The budget – Green New Deal reaction

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But Britain has never been short of innovative companies, neither has it lacked world-class companies, such as GlaxoSmithKline and Rolls-Royce. The problem, exposed brutally over the past 13 years, has been that there are few sectors where the UK is truly internationally competitive and there is not much beneath the cadre of top performers.

Turning round decades of decline is likely to be long and difficult. Businesses complain that graduates and school leavers are inadequately skilled and that the banks have starved them of cash.Alistair Darling sought to address this in yesterday's budget; the Capital Growth Fund is designed to help the 32,000 small and medium-sized businesses struggling to attract finance.

I’ve already given my reaction to the budget. Two, at least of my fellow Green New Dealers have done the same.

Ann Pettifor said:

[Darling] got off on the right foot by pointing to the £11bn fall in borrowing that is a direct result of the mini fiscal stimulus of last year. The improvement has come from tax receipts and the stimulus measures adopted, including the cut in VAT and not from employment taxes. This demonstrates that taxes are the key to the deficit, and that stimulus works in reducing it. The remainder of the £11bn improvement has come from lower-than-anticipated gilt yields. So much for the theory that cuts are needed to reassure financial markets.

With those numbers, Darling has seen off the deficit hawks in the Conservative party, the Institute of Fiscal Studies, the City and the BBC. He has been proved right: a little fiscal stimulus staved off even higher unemployment and bankruptcies and helped stabilise the economy. Above all, he has proved, unequivocally, that government spending pays for itself.

So far, so good then, but Ann moved on:

But instead of using these numbers, and this proof, as a springboard for an even greater stimulus, the chancellor came over all optimistic. He promised economic growth and began the process of fiercely turning down the public spending screw, and with it real wages.

Public sector net investment will fall from £50bn in the current year to £39.5bn in 2010/11. At a time when total investment in the economy has fallen by £46bn, and private sector investment fell again in Q4, this will serve to increase the spin on the downward deflationary spiral. Furthermore, given Britain’s balance of payments challenge, this collapse of investment will damage our ability to pay for imports, and lead to further currency crises.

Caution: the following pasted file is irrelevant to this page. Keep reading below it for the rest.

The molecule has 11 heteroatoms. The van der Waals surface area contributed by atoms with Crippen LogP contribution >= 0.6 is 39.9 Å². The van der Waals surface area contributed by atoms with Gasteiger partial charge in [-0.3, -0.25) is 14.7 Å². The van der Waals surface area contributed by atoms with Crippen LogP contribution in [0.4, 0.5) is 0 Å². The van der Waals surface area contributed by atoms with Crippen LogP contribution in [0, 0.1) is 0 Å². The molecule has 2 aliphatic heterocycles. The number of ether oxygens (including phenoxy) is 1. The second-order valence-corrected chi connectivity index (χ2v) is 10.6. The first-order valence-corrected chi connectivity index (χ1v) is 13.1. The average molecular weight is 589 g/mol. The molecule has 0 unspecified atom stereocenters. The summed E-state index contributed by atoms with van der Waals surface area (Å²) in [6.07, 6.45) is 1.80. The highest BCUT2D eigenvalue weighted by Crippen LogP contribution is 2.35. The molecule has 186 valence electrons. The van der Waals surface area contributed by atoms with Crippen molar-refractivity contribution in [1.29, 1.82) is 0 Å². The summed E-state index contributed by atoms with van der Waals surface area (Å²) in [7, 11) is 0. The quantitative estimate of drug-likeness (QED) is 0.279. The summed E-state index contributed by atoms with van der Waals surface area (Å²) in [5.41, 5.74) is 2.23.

To tackle the threat of energy and climate insecurity we are offered the promise of a new bank – a “green investment bank” – with taxpayers providing £1bn of equity and the City of London promising to match that sum. In other words, the City is offered a sweetener to participate in yet another subsidised bank, where it will no doubt be free to offer loans at unpayable rates of interest to budding entrepreneurs keen to manufacture wind turbines.

But Darling’s budget fails to stall the deflationary spiral. It could come back to haunt him.

Larry Elliott in the Guardian is more optimistic:

Britain has never been short of innovative companies, neither has it lacked world-class companies, such as GlaxoSmithKline and Rolls-Royce. The problem, exposed brutally over the past 13 years, has been that there are few sectors where the UK is truly internationally competitive and there is not much beneath the cadre of top performers.

Turning round decades of decline is likely to be long and difficult. Businesses complain that graduates and school leavers are inadequately skilled and that the banks have starved them of cash.Alistair Darling sought to address this in yesterday's budget; the Capital Growth Fund is designed to help the 32,000 small and medium-sized businesses struggling to attract finance.

It’s long overdue.

Perhaps Polly Toynbee – not a Green New Dealer – but clearly in sympathy – can have the final word:

Quite a triumph for a chancellor to confess his treasury is £167bn overspent, with more debt than ever before outside wartime, and yet be able to sit down as the more credible custodian of the nation's finances.

The man who called the worst recession in 60 years when all about him were in denial had his day of vindication. The nation's modest bank manager doesn't do the hubris, hyperbole and vainglory of his predecessor, but he allowed himself a quiet preen.

Honesty back then has earned him credibility now: disaster was averted, the worst damage mitigated by prompt state action. The fiscal stimulus worked and, defying expectations, unemployment is lower, debt less, inflation down, home repossessions fewer and frail growth on track. So far the social calamities of the recessions of the early 1980s and 1990s have been lessened. Why? Because this is a Labour recession, unlike the laissez-faire, "It's not working if its not hurting" Tory recessions. "Government should not stand aside", Darling said.

Exactly.